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With the new Whatsapp Web update it is now usable without keeping the smartphone online. I can't imagine how this is compatible with End-to-End-encryption since the private key for decrypting messages has to be shared with the linked device through Whatsapps servers. In the FAQ for this feature Whatsapp just says "Your personal messages, media, and calls are end-to-end encrypted." but doesn't elaborate. The Encryption Whitepaper hasn't (yet) been adapted.

Does anyone know how this feature is (or could be) implemented and if this is still compatible with E2E-encryption?

  • 1
    Other examples of messengers with multi-device E2EE include Signal and Matrix/Element. The different devices can create an E2EE channel between each other and use that to share the private keys and chat histories. But given that WhatsApp is closed source, it's difficult to verify any E2EE claims.
    – amon
    Mar 23, 2022 at 7:37
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    For anyone interested, I found this Blog post by Facebook that covers the technical details. (If you choose to trust Facebook on this.)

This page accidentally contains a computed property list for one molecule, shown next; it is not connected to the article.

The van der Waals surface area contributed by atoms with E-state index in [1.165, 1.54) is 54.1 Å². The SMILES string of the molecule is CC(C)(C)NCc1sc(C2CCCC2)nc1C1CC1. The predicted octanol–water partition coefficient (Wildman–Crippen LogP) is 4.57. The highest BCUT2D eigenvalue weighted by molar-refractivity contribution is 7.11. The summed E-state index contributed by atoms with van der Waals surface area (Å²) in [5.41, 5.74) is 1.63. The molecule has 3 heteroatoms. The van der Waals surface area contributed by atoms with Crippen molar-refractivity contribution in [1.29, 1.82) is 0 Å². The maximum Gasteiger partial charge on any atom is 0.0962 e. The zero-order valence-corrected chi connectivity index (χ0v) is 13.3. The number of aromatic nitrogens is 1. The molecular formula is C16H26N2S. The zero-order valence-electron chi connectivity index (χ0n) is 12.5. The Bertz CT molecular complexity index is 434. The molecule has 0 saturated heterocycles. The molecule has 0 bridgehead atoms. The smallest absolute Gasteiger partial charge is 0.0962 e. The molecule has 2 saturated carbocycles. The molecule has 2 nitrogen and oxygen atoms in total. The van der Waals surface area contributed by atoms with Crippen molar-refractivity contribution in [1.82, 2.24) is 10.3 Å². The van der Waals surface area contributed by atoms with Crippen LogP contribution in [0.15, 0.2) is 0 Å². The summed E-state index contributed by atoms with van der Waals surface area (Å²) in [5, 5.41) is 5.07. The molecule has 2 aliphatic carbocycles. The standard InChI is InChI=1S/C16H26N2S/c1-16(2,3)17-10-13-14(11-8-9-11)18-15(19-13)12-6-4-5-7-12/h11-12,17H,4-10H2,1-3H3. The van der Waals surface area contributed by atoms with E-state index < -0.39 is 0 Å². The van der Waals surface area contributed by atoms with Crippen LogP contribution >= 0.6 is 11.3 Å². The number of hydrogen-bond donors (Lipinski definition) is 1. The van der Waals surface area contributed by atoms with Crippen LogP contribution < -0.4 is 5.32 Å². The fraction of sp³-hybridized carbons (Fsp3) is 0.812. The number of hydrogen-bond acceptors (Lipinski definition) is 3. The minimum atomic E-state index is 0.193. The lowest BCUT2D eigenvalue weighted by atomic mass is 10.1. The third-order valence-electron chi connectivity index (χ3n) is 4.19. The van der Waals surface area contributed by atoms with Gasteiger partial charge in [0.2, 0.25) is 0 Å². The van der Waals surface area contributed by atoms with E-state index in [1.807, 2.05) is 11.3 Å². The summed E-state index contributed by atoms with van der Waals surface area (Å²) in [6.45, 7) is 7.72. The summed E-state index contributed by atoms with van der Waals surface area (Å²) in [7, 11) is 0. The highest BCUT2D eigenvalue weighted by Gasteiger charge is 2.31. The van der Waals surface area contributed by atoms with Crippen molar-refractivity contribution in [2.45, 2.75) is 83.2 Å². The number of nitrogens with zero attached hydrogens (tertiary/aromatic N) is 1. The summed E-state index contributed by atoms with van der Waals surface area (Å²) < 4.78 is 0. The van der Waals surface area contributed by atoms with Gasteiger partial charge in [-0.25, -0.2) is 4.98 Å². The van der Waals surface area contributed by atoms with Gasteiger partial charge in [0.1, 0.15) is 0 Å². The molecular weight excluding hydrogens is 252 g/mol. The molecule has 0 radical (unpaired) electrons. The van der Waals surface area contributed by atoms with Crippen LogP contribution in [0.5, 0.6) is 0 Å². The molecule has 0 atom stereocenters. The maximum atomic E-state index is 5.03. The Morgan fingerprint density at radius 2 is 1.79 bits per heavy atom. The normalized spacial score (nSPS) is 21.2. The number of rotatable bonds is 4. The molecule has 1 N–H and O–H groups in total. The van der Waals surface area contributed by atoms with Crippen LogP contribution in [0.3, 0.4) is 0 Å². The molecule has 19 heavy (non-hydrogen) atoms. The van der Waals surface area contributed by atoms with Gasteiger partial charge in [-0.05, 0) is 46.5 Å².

– etw0
    May 24, 2022 at 14:08
  • The "Five Eyes Nations" are demanding a backdoor into WhatsApp: theguardian.com/uk-news/2019/jul/30/…. I mention this as it will break any idea of end to end encryption if the request is granted. Dec 25, 2022 at 19:48

1 Answer 1


That's pure speculation, but a unique message can be encrypted multiple times to different recipients, one time for a phone and another time for a web app. The recipients are the apps, not the users.

Also, a private key can be shared among devices of the same user, without needing to disclose it to a server. The private key just needs to be encrypted (and authenticated) with a key derived by a secret known only from the user. This secret could be a passphrase, or a QR code generated on one device and scanned of the other.

I do not know how this particular service does it, but there are not technical issues here.

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